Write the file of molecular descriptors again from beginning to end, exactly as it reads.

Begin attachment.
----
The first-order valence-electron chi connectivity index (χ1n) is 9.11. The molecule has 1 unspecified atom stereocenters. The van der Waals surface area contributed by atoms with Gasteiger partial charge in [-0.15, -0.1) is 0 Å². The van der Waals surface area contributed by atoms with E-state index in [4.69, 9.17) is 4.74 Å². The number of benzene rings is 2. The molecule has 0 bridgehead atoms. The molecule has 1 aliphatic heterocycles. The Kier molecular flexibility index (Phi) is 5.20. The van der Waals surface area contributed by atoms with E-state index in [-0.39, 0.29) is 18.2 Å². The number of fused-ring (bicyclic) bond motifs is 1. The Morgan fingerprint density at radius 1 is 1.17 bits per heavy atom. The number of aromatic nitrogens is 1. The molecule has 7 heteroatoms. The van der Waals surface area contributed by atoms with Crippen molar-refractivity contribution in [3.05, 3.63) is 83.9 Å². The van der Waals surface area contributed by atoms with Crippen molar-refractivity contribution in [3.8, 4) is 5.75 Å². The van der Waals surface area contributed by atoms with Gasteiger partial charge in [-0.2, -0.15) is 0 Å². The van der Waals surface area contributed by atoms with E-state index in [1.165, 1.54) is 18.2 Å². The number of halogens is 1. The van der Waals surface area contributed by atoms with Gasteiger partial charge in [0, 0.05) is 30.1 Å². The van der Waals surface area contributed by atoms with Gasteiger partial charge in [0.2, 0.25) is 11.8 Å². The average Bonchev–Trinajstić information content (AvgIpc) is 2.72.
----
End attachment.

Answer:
The first-order valence-electron chi connectivity index (χ1n) is 9.11. The molecule has 1 unspecified atom stereocenters. The van der Waals surface area contributed by atoms with Gasteiger partial charge in [-0.15, -0.1) is 0 Å². The van der Waals surface area contributed by atoms with E-state index in [4.69, 9.17) is 4.74 Å². The number of benzene rings is 2. The molecule has 0 bridgehead atoms. The molecule has 1 aliphatic heterocycles. The Kier molecular flexibility index (Phi) is 5.20. The van der Waals surface area contributed by atoms with E-state index in [-0.39, 0.29) is 18.2 Å². The number of fused-ring (bicyclic) bond motifs is 1. The Morgan fingerprint density at radius 1 is 1.17 bits per heavy atom. The number of aromatic nitrogens is 1. The molecule has 7 heteroatoms. The van der Waals surface area contributed by atoms with Crippen molar-refractivity contribution in [3.05, 3.63) is 83.9 Å². The van der Waals surface area contributed by atoms with Crippen molar-refractivity contribution in [3.8, 4) is 5.75 Å². The van der Waals surface area contributed by atoms with Gasteiger partial charge in [-0.2, -0.15) is 0 Å². The van der Waals surface area contributed by atoms with E-state index in [1.165, 1.54) is 18.2 Å². The number of halogens is 1. The van der Waals surface area contributed by atoms with Gasteiger partial charge in [0, 0.05) is 30.1 Å². The van der Waals surface area contributed by atoms with Gasteiger partial charge in [0.2, 0.25) is 11.8 Å². The average Bonchev–Trinajstić information content (AvgIpc) is 2.72.